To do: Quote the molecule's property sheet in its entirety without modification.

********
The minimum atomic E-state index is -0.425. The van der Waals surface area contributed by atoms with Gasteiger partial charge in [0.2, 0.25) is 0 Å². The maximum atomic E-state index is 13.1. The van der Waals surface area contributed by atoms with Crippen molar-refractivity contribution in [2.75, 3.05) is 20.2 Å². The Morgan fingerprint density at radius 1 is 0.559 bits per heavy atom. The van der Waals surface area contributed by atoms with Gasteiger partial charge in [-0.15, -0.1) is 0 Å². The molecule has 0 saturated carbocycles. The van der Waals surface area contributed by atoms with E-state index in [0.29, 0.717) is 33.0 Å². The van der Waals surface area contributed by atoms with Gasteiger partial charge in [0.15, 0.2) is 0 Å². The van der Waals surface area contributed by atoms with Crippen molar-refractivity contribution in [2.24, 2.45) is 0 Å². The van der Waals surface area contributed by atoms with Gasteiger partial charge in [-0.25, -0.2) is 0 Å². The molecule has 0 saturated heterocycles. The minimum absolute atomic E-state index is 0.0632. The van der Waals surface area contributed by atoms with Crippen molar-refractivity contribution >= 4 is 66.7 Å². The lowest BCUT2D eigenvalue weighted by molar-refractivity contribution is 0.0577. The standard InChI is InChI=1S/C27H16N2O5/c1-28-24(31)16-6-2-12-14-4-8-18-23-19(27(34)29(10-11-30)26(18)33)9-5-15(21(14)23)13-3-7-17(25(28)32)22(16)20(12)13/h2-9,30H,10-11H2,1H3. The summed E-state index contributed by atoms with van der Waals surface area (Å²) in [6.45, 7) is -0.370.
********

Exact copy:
The minimum atomic E-state index is -0.425. The van der Waals surface area contributed by atoms with Gasteiger partial charge in [0.2, 0.25) is 0 Å². The maximum atomic E-state index is 13.1. The van der Waals surface area contributed by atoms with Crippen molar-refractivity contribution in [2.75, 3.05) is 20.2 Å². The Morgan fingerprint density at radius 1 is 0.559 bits per heavy atom. The van der Waals surface area contributed by atoms with Gasteiger partial charge in [-0.15, -0.1) is 0 Å². The molecule has 0 saturated carbocycles. The van der Waals surface area contributed by atoms with E-state index in [0.29, 0.717) is 33.0 Å². The van der Waals surface area contributed by atoms with Gasteiger partial charge in [0.15, 0.2) is 0 Å². The van der Waals surface area contributed by atoms with Crippen molar-refractivity contribution in [2.24, 2.45) is 0 Å². The van der Waals surface area contributed by atoms with Gasteiger partial charge in [-0.25, -0.2) is 0 Å². The molecule has 0 saturated heterocycles. The minimum absolute atomic E-state index is 0.0632. The van der Waals surface area contributed by atoms with Crippen molar-refractivity contribution >= 4 is 66.7 Å². The lowest BCUT2D eigenvalue weighted by molar-refractivity contribution is 0.0577. The standard InChI is InChI=1S/C27H16N2O5/c1-28-24(31)16-6-2-12-14-4-8-18-23-19(27(34)29(10-11-30)26(18)33)9-5-15(21(14)23)13-3-7-17(25(28)32)22(16)20(12)13/h2-9,30H,10-11H2,1H3. The summed E-state index contributed by atoms with van der Waals surface area (Å²) in [6.45, 7) is -0.370.